It turns out that 4.2% of the original voters were correct (or 11.7% if you count those who voted that there wasn’t enough data); but since they didn’t have the correct data it was most likely due to a good guess.
The one issue with taking stats from Google ad tests is that Google does not rotate ads evenly; but there are some rotate fixes available). To prove the PPI theory, let’s see the extrapolated stats as if every ad actually received the same number of impressions:
As you can clearly see, ad 1 is a clear winner in terms of total profit.
If you happen to be wondering why these stats seem so high on the revenue basis; its because the revenue is not based upon a one time sale. It’s the lifetime value of the customer. Always take into account lifetime values. Here are the stats if you base the numbers off of just first month revenue:
While ad 1 is still the clear winner; from a single month basis the highest CTR ad is actually losing money and doesn’t appear to be profitable.
To get a clear picture of your actual revenues, if customers buy from you more than once a year, which includes subscription products, then you need to calculate PPI from the entire customer’s revenue and not just the first time sale.
The Quality Score Wrinkle
There are some times when I won’t actually pick the best PPI ad; and that is often due to Quality Score. If the second best PPI ad has a much higher CTR than the best PPI ad, then I will often pick the 2nd best.
Because CTR is such a huge quality score factor, if you pick an ad with a much lower overall CTR, you could cause your Quality Score to drop which in turns means you average position will decrease or your average CPC will increase (or both).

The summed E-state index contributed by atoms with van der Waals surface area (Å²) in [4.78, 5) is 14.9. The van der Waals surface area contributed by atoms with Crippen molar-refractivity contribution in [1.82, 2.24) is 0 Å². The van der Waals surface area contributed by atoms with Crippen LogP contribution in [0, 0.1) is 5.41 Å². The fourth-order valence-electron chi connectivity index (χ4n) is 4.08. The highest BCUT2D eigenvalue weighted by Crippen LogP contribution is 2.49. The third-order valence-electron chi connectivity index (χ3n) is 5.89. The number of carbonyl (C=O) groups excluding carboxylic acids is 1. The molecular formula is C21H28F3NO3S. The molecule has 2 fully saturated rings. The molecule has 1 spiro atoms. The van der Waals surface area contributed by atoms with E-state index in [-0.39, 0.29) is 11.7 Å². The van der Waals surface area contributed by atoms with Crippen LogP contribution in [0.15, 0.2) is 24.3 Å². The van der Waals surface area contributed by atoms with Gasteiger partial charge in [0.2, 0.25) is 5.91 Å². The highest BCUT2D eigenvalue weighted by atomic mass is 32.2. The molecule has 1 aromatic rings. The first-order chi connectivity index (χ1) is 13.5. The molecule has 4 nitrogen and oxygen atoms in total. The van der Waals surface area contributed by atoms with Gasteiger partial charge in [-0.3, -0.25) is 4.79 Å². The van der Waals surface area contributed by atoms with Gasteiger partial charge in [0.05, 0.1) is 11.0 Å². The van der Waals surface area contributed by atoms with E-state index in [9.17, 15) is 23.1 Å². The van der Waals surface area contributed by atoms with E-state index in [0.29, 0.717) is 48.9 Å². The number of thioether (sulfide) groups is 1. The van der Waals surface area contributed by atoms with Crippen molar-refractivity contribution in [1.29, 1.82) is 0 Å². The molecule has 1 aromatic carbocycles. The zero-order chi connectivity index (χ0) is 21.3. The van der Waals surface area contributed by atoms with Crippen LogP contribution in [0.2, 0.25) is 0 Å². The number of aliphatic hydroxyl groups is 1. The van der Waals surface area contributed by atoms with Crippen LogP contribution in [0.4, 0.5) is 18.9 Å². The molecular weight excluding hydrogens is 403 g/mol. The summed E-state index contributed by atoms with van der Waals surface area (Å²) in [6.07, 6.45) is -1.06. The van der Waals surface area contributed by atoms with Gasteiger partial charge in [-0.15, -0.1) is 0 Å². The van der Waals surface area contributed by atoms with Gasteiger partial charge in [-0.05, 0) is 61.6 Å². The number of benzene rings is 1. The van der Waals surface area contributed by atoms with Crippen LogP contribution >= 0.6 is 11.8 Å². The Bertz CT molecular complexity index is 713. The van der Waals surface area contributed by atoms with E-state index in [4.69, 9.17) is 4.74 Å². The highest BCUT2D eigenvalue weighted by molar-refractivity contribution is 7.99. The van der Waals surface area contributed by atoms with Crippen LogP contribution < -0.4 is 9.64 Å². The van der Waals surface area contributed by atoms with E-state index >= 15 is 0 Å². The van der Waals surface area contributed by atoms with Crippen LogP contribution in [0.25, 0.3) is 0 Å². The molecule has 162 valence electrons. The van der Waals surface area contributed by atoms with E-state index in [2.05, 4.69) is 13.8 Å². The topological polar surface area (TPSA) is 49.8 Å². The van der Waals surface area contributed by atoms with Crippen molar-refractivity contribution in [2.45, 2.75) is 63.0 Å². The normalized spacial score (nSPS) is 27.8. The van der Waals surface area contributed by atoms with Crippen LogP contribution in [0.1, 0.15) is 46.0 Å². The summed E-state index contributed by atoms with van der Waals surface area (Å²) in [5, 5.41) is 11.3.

If in this test, ad 4 (with a CTR almost double all the other ads) didn’t have a $0.39 Profit per Impression, but was instead in the $0.43-$0.45 range; then I would have declared it the winner instead due to the Quality Score wild card.
Alternatively, I would have set up an ACE (AdWords Campaign Experiments) test between the two ads to see if I could get some Quality Score insights between the two ad and keyword combinations. However, it was enough lower in total profits that its not the winner by a large margin; and therefore, I would pick ad 1 as my true winner.
Testing is easy. Pick at least one ad group and:
- Write a few ads
- Measure the results
- Learn from the losers
- Delete the losers
- Write another ad or two
- Hit save
There’s nothing difficult about testing. However, if you are using the wrong success metrics in your test; then your time and efforts will be wasted. By using Profit Per Impression metrics, you can be assured that you are pick the ad in your tests that will bring you the most profit for your paid search account.
Some opinions expressed in this article may be those of a guest author and not necessarily Search Engine Land. Staff authors are listed here.
(Some images used under license from Shutterstock.com.)